Via the NCTE In-Box comes this LA Times article, “Remember Penmanship?” In many ways, this is an article a bit different from the usual lament about handwriting in some interesting ways. Among other things, here’s what I learned:
- This article quotes a guy who identifies himself as the past president of “The International Association of Master Penmen, Engrossers and Teachers of Handwriting.” What he says isn’t that interesting– you can guess. But the fact that there is such a group and these people are even holding a convention is pretty fascinating to me. There’s not much information about this convention; only that it is going to be this summer in Chicago (roadtrip?).
- “[A] soon-to-be-published nationwide survey of primary school teachers found about 90% had received little or no formal training in how to teach penmanship.” ‘They didn’t feel they were prepared, or they had little training and it wasn’t something they particularly liked to teach,’ said Steve Graham, a professor at Vanderbilt University in Nashville who has studied handwriting since 1979 and who conducted the survey.
- There is some talk about the new SAT writing test and the ways in which handwriting skills (or lack thereof) figure into that. That’s a concern, but a) I think most students print (which is not what these handwriting people are talking about), and b) I suspect that very soon– in the next couple years or so– the students taking the writing portion of the SAT are going to be able to do it with a computer.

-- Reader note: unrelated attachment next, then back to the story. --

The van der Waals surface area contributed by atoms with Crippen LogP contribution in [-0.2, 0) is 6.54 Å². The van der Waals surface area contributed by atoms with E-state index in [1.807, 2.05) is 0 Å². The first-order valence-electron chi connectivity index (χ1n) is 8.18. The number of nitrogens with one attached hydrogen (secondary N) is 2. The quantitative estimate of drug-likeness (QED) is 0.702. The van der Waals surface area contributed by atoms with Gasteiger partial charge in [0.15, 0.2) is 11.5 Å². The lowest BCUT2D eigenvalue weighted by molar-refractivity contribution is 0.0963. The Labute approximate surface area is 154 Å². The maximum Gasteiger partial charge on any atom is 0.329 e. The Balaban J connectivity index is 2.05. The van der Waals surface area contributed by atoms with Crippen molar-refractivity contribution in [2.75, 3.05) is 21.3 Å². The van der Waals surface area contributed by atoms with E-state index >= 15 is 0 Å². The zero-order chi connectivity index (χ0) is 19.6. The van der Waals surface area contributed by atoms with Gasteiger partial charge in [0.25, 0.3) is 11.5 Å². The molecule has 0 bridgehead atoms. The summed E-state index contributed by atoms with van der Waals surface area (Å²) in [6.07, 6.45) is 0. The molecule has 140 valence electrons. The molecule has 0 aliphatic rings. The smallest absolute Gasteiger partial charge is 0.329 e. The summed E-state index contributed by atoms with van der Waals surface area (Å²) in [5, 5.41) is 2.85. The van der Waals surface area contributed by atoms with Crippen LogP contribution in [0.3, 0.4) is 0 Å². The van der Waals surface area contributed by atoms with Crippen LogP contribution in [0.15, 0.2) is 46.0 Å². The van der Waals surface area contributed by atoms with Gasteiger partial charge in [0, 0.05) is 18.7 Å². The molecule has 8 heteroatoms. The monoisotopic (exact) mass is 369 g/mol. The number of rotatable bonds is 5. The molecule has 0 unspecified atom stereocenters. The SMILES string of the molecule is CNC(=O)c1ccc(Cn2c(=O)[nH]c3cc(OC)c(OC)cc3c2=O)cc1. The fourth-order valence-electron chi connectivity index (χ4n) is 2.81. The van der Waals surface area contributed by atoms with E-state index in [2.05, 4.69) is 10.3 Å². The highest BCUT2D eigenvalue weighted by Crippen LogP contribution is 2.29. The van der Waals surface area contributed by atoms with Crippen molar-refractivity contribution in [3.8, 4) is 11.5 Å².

- The article does a pretty good job of countering the handwriting “alarmists” by noting that there simply isn’t time. Having said that, I do think that students– especially younger students– are learning handwriting skills. As I type this, my third grade son is working on his homework, and a lot of that includes practicing handwriting and newly-learned cursive skills. He just finished one sheet of homework where he carefully wrote out the answers in pretty neat handwriting (I don’t think he’ll have my issues). But now he’s on to another project, and this time he’s printing the answers. When I asked him why, he told me he printed the answers with this project because he could. So, I ask, you like printing better than cursive? “Oh, yeah, of course!”